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CARLEY, Presiding Judge.
Rape, etc. Chatham Superior Court. Before Judge Head.
Appellant was tried before a jury and found guilty of rape, kidnapping with bodily harm, possession of a firearm during the commission of a crime, and possession of a firearm by a convicted felon. He appeals from the judgments of conviction and sentences entered on the jury's guilty verdicts and from the denial of his motion for new trial.
1. In his motion for new trial, appellant raised the issue of the effectiveness of his trial counsel. The trial court, after conducting an evidentiary hearing wherein appellant's trial counsel testified, found that there had been no denial of effective assistance of counsel. The refusal to grant a new trial on this ground is enumerated as error.
At the hearing on the motion for new trial, appellant's trial counsel testified to his extensive and thorough preparation of appellant's defense and to his subsequent use of trial tactics which were calculated to advance that defense. The trial transcript shows that appellant "openly admitted [engaging in sexual intercourse with] the victim but maintained he [had done so only with her consent and had neither kidnapped her nor used a gun). Defense counsel presented a strong defense of [consent] which the jury, apparently, elected not to accept. [Cit.] Deliberate choices of trial strategy and tactics are within the province of trial counsel after consultation with his client. [Cit.]" Hudson v. State, 250 Ga. 479, 486 (8) (299 SE2d 531) (1983). The applicable standard is " 'not errorless counsel, and not counsel judged ineffective by hindsight, but counsel reasonably likely to render and rendering reasonably effective assistance.' [Cit.]" Hawes v. State, 240 Ga. 327, 329 (1) (240 SE2d 833) (1977). The trial court's finding that appellant had not been denied effective assistance of counsel is not clearly erroneous and it follows, therefore, that this enumeration is without merit. Smith v. State, 256 Ga. 483 (351 SE2d 641) (1986).
2. After appellant had testified in his own defense, the State was allowed to introduce, for impeachment purposes only, an inconsistent pre-trial statement which appellant had given without benefit of the Miranda warnings. Although the trial court gave instructions as to the jury's limited consideration of this evidence, appellant nevertheless urges that it was erroneously admitted.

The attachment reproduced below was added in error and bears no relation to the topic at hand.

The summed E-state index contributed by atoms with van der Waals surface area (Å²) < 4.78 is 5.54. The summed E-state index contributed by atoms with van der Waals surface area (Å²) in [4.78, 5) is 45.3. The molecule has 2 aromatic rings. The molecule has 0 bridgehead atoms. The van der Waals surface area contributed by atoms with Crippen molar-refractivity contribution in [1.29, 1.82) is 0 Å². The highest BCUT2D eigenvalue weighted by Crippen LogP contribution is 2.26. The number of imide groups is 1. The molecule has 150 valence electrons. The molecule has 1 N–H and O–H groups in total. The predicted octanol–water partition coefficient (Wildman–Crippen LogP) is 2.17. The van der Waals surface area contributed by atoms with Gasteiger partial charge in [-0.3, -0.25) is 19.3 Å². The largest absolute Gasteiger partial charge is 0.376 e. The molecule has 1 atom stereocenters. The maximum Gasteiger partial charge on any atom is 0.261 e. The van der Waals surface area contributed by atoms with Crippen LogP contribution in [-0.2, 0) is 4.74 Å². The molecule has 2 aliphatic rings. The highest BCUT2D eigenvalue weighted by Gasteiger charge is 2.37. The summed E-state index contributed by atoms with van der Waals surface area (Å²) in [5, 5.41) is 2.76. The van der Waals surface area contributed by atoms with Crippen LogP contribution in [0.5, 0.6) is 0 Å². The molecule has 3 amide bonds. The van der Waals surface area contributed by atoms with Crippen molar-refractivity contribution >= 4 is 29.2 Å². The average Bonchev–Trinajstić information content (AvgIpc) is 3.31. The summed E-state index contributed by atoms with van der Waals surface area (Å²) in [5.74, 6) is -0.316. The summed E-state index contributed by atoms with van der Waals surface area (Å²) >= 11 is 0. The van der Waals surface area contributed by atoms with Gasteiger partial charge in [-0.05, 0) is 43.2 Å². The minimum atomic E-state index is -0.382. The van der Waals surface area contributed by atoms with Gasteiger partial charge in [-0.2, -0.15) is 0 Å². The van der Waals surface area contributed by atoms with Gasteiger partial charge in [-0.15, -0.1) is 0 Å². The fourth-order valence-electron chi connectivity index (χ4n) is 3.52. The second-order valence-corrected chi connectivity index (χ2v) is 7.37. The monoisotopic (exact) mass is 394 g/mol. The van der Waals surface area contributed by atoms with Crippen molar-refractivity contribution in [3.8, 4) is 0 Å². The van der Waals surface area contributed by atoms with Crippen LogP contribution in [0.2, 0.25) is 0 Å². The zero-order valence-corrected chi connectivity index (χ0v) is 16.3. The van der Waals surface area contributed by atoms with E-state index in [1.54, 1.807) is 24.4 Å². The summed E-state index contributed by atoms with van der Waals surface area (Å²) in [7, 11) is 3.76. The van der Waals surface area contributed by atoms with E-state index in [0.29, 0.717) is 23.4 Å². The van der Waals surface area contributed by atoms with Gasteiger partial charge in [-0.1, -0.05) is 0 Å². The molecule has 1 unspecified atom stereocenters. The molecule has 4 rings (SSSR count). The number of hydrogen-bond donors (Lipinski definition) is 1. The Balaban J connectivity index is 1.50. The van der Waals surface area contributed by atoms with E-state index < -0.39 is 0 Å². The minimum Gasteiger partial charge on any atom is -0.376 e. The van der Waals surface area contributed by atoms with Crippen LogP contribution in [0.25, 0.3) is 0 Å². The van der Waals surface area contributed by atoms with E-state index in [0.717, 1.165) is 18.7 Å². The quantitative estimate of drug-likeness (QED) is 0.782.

The State is "allowed the use of a prior inconsistent statement by a defendant for impeaching purposes which would not otherwise be admissible, as long as the jury [is] properly instructed as to the limited purpose of the statement. Miranda forbids the use of [a] defendant's statements in violation of its requirements as evidence of guilt. But, . . . the shield of Miranda may not be turned into a sword. . . . Hence, a defendant may not testify at trial in a manner inconsistent with his prior statement, without having to face the issue before the jury. The trial court must limit the use of the statement to impeachment, as was done in the instant case, and prevent its use as evidence of guilt. [Cit.] . . . There was no error." Tew v. State, 179 Ga. App. 369, 372-373 (2) (346 SE2d 833) (1986).
3. Although appellant raised the issue of prosecutorial misconduct in his motion for new trial, no evidence whatsoever was adduced to substantiate its occurrence. Accordingly, it was clearly not error to refuse to grant appellant a new trial on this ground.
4. It was not error to admit into evidence a photograph of the alleged crime scene, even though it had not been taken until some weeks had passed. There were some immaterial differences in the lighting conditions and the amount of foliage, but the photograph was otherwise identified by the victim as fairly and accurately depicting the scene as it had appeared at the relevant time. Roberts v. State, 149 Ga. App. 667 (4) (255 SE2d 126) (1979).
5. Appellant urges that the guilty verdicts are against the weight of the evidence. This court considers only the sufficiency of the evidence, not its weight. Clark v. State, 197 Ga. App. 318, 320 (1) (398 SE2d 377) (1990). When construed most favorably to support the verdict, the evidence adduced at trial was sufficient to authorize a rational trior of fact to find proof of appellant's guilt of all the crimes charged beyond a reasonable doubt. Jackson v. Virginia, 443 U. S. 307 (99 SC 2781, 61 LE2d 560) (1979).
6. Appellant was shown to have at least one prior felony conviction resulting from a guilty verdict rather than a guilty plea. Compare Pope v. State, 256 Ga. 195, 209 (17) (345 SE2d 831) (1986). Accordingly, it was not error to sentence appellant as a recidivist pursuant to OCGA 17-10-7 (a).
7. Remaining enumerations of error relate to issues which were not preserved for appellate review and which, in any event, would not constitute grounds for reversal.
8. Since appellant has been represented by counsel in this appeal, appellant's pro se brief has not been considered. Coursey v. State, 196 Ga. App. 135, 137 (5) (395 SE2d 574) (1990).
Spencer Lawton, Jr., District Attorney, Gregory M. McConnell, Assistant District Attorney, for appellee.
C. Jackson Burch, for appellant.
Thursday May 21 08:29 EDT

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